Saturday, September 29, 2012

he became a grown up, and then there were none.

IMG_1930Peter is growing up.

I walked into his room to put away some laundry the other night and gasped when I saw his big long body stretched across the crib.  He’s getting bigger every second.  He’s no longer nursing.  He’s starting to say words.  His golden baby locks are almost getting too  long to not cut.  He’s flashing his iron will.  He has a sense of humor, he’s funny and he knows it.  He is climbing on everything.  He’s making mischief, but he is golden.  Really, my pride and joy. 

I’m beginning to see why last children are always babies in their moms’ eyes.  I want to hold on to his babyness with all my might.  I don’t want this moving, walking, climbing, waving, cuddling, giggling magic to melt away into a grown up.  I know that what is to come is beautiful and miraculous and fantastic in it’s own unique way, but something about Peter being our ultimo makes me want to stop him growing up, to forever keep him my baby.

For heavens sake, I already miss who he was yesterday, and the day before and the day before that.  I miss last week when he’d sit in his highchair during dinner and fist his food (now he insists on using a spoon, very in-adeptly). I miss two weeks ago when he wasn’t 18 months, not old enough to go to nursery at church, the only two hours all week that I had him all to myself.   I miss last month when he was still nursing in the mornings, giving us both a quiet moment before the day came crashing down.  I miss those first days when he started saying mama.  I even miss those dark quite moments nursing in the middle of the night that sometimes I didn’t love too much in the moment.  I miss those first steps, that speedy crawler, that pudgy baby in the bumbo, that smiley coo-er on the changing table, that little newborn captor at my breast, that tiny ball on my shoulder, that new slithering body first swimming through the water, landing in my arms.  Breathing his first breaths into my eyes.

But time just flies. 

This tiny thing:


Becomes this;


and then this:


and now this:


Look at him looking out the window clutching his cars.  He’s going places.  He’s growing up.


One of my favorite board books is called 10 Little Babies by Gyo Fujikawa.  It counts down from 10 babies, each page with adorable picture of little babies doing silly things that one by one take them out of the story.  Lately I can’t read the last page without getting a little choked up.


I know Peter’s pretty far from being a grown up, but I also know that time will do that tricky thing where it will fly and then one day I’ll be staring Peter in the face, eye to eye because he’s as tall as me, and it will hit me that he’s really not my baby anymore, but a full on grown up.  Then the only little babies I’ll have are the ones pressed into my memory when I stop to gather them up and savor the moments.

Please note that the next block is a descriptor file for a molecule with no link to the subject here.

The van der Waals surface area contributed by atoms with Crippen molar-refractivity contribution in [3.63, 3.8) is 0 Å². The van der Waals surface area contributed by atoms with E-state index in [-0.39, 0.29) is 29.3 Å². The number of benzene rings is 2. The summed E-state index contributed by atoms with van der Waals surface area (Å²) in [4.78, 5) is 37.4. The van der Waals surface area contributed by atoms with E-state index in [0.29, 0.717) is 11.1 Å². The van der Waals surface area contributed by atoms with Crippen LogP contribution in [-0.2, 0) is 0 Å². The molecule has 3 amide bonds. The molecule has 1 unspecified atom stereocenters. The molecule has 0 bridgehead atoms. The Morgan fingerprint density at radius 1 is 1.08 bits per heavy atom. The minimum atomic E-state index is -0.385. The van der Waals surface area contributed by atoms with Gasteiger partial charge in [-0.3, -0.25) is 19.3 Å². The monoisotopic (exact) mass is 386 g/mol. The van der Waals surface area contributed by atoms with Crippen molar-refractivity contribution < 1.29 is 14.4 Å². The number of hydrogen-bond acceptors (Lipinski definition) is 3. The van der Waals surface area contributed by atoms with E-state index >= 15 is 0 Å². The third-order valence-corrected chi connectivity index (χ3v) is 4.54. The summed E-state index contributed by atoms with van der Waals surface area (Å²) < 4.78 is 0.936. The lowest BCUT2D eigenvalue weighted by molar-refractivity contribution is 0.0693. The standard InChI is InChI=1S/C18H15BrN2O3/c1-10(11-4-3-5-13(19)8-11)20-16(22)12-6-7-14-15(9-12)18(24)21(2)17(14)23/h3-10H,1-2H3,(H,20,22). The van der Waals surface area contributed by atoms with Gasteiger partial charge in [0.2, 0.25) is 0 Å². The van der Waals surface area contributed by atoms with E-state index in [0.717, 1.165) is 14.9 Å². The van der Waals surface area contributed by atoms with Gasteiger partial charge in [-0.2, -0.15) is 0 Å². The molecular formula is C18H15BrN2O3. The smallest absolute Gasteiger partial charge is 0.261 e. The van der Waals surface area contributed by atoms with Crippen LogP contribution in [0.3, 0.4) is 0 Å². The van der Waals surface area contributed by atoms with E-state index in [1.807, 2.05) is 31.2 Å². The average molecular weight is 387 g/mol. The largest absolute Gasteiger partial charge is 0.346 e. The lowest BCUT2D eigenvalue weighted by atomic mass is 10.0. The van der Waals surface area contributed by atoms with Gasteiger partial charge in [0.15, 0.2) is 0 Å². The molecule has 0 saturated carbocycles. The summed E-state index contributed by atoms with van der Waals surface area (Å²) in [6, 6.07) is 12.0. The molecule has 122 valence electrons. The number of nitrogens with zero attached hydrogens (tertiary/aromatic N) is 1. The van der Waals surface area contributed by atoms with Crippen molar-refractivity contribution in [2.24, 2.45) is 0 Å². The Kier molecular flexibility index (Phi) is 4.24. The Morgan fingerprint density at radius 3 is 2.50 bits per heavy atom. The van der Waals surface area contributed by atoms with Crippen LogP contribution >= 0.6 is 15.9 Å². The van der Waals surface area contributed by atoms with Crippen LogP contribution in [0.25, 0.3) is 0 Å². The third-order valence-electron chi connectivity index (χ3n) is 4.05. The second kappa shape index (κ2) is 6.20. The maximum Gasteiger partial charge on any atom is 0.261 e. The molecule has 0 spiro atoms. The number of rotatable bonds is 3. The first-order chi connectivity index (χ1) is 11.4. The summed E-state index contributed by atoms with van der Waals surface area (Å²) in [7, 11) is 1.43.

1. Wowzers you are an amazing writer- pursue it! I want to read your words!

  2. You are making me sad too. I must press these babies/children into my memory always. Love the pictures of Peter at different ages on the couch - it is amazing how they grow!

  3. "I already miss who he was yesterday, and the day before and the day before that."

    I totally know what you mean. I often think how I'm going to look at Lillie when she's all grown up and be able to see every earlier age in her. It's going so quickly.

  4. I am feeling the same way about Katie, although she is probably not my last. But still, I can't stand that she is growing up.

  5. Just wait until grandkids - that is a special joy that makes up for your own growing up too fast!

  6. Wow, I LOVE this! And now my babies are all grown with a plethora of babies of their own. Sad, but so good! Have I ever told you that you should be a writer?

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  8. You are a stunningly beautiful writer! This post is so poignant. I have four little girls, and my baby (my 2 1/2 yr old baby) will be so for as long as I can hold on to her. One of my favorite quotes of all-time is from Barbara Kingsolver's Poisonwood Bible:

    "A mother's body remembers her babies--the folds of soft flesh, the softly furred scalp against her nose. Each child has its own entreaties to body and soul. It's the last one, though, that overtakes you. I can't dare say I loved the others less, but my first three were all babies at once, and motherhood dismayed me entirely. . . .

    But the last one: the baby who trails her scent like a flag of surrender through your life when there will be no more coming after--oh, that's love by a different name. She is the babe you hold in your arms for an hour after she's gone to sleep. If you put her down in the crib, she might wake up changed and fly away. So instead you rock by the window, drinking the light from her skin, breathing her exhaled dreams. Your heart bays to the double crescent moons of closed lashes on her cheeks. She's the one you can't put down."

  9. Oh my word, I LOVE that Barbara Kingsolver quote. And I LOVE this Sayds. So very beautifully put. One of the great things you have to look forward to...a great thing about kids growing up is looking straight across (or up) at that "grown up" that has grown from that baby and realizing how much you like them. Even the big version. Because they can tell you stuff and discuss things and they have ideas that delight you. It's so fun. But I will, like you, always miss those babies snuggled up in a little, tiny ball on my shoulder breathing gently into my ear and drinking in their baby-ness.
    Love you Sayds! And love that cute Peter.



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